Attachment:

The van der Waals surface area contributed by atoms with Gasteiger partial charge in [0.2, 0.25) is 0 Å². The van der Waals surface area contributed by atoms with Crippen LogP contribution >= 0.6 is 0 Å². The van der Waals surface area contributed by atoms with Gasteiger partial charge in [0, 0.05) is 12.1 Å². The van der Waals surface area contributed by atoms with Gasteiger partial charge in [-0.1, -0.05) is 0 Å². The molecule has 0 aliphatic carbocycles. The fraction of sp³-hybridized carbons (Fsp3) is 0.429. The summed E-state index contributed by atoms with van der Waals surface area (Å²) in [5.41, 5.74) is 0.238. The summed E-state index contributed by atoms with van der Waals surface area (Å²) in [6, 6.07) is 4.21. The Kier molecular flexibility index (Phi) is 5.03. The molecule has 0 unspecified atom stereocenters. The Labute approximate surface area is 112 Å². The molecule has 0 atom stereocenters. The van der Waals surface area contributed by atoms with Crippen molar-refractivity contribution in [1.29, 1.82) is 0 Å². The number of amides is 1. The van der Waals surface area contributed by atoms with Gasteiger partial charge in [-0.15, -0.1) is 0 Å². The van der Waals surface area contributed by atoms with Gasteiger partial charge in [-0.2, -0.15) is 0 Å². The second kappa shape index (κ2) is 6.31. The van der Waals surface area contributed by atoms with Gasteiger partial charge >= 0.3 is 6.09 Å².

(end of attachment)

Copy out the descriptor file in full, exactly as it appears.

The van der Waals surface area contributed by atoms with Gasteiger partial charge in [0.2, 0.25) is 0 Å². The van der Waals surface area contributed by atoms with Crippen LogP contribution >= 0.6 is 0 Å². The van der Waals surface area contributed by atoms with Gasteiger partial charge in [0, 0.05) is 12.1 Å². The van der Waals surface area contributed by atoms with Gasteiger partial charge in [-0.1, -0.05) is 0 Å². The molecule has 0 aliphatic carbocycles. The fraction of sp³-hybridized carbons (Fsp3) is 0.429. The summed E-state index contributed by atoms with van der Waals surface area (Å²) in [5.41, 5.74) is 0.238. The summed E-state index contributed by atoms with van der Waals surface area (Å²) in [6, 6.07) is 4.21. The Kier molecular flexibility index (Phi) is 5.03. The molecule has 0 unspecified atom stereocenters. The Labute approximate surface area is 112 Å². The molecule has 0 atom stereocenters. The van der Waals surface area contributed by atoms with Crippen molar-refractivity contribution in [1.29, 1.82) is 0 Å². The number of amides is 1. The van der Waals surface area contributed by atoms with Gasteiger partial charge in [-0.15, -0.1) is 0 Å². The van der Waals surface area contributed by atoms with Gasteiger partial charge in [-0.2, -0.15) is 0 Å². The second kappa shape index (κ2) is 6.31. The van der Waals surface area contributed by atoms with Gasteiger partial charge >= 0.3 is 6.09 Å².